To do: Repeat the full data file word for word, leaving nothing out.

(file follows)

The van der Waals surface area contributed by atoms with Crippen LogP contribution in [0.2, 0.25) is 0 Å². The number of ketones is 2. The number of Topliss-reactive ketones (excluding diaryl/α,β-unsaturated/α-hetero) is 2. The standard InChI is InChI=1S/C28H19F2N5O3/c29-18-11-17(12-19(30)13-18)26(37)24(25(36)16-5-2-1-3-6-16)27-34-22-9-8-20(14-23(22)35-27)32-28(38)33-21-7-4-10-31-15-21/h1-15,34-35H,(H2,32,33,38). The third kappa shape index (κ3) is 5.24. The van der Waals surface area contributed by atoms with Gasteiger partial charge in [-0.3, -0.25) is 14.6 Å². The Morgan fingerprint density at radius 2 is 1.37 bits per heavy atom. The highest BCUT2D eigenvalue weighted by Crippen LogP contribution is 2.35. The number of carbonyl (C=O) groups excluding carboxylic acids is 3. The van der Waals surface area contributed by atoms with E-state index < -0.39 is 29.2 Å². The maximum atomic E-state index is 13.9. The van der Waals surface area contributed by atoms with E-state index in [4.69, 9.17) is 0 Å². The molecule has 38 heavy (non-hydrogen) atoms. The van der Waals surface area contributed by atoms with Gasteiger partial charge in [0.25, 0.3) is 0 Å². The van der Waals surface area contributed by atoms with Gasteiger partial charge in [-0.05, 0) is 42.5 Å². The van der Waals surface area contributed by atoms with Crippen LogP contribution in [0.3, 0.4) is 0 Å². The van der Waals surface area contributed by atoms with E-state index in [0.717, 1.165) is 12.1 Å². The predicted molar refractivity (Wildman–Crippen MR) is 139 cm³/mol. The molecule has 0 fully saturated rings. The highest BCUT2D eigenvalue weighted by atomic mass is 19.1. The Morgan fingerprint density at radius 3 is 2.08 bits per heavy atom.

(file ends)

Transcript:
The van der Waals surface area contributed by atoms with Crippen LogP contribution in [0.2, 0.25) is 0 Å². The number of ketones is 2. The number of Topliss-reactive ketones (excluding diaryl/α,β-unsaturated/α-hetero) is 2. The standard InChI is InChI=1S/C28H19F2N5O3/c29-18-11-17(12-19(30)13-18)26(37)24(25(36)16-5-2-1-3-6-16)27-34-22-9-8-20(14-23(22)35-27)32-28(38)33-21-7-4-10-31-15-21/h1-15,34-35H,(H2,32,33,38). The third kappa shape index (κ3) is 5.24. The van der Waals surface area contributed by atoms with Gasteiger partial charge in [-0.3, -0.25) is 14.6 Å². The Morgan fingerprint density at radius 2 is 1.37 bits per heavy atom. The highest BCUT2D eigenvalue weighted by Crippen LogP contribution is 2.35. The number of carbonyl (C=O) groups excluding carboxylic acids is 3. The van der Waals surface area contributed by atoms with E-state index < -0.39 is 29.2 Å². The maximum atomic E-state index is 13.9. The van der Waals surface area contributed by atoms with E-state index in [4.69, 9.17) is 0 Å². The molecule has 38 heavy (non-hydrogen) atoms. The van der Waals surface area contributed by atoms with Gasteiger partial charge in [0.25, 0.3) is 0 Å². The van der Waals surface area contributed by atoms with Gasteiger partial charge in [-0.05, 0) is 42.5 Å². The van der Waals surface area contributed by atoms with Crippen LogP contribution in [0.3, 0.4) is 0 Å². The van der Waals surface area contributed by atoms with E-state index in [0.717, 1.165) is 12.1 Å². The predicted molar refractivity (Wildman–Crippen MR) is 139 cm³/mol. The molecule has 0 fully saturated rings. The highest BCUT2D eigenvalue weighted by atomic mass is 19.1. The Morgan fingerprint density at radius 3 is 2.08 bits per heavy atom.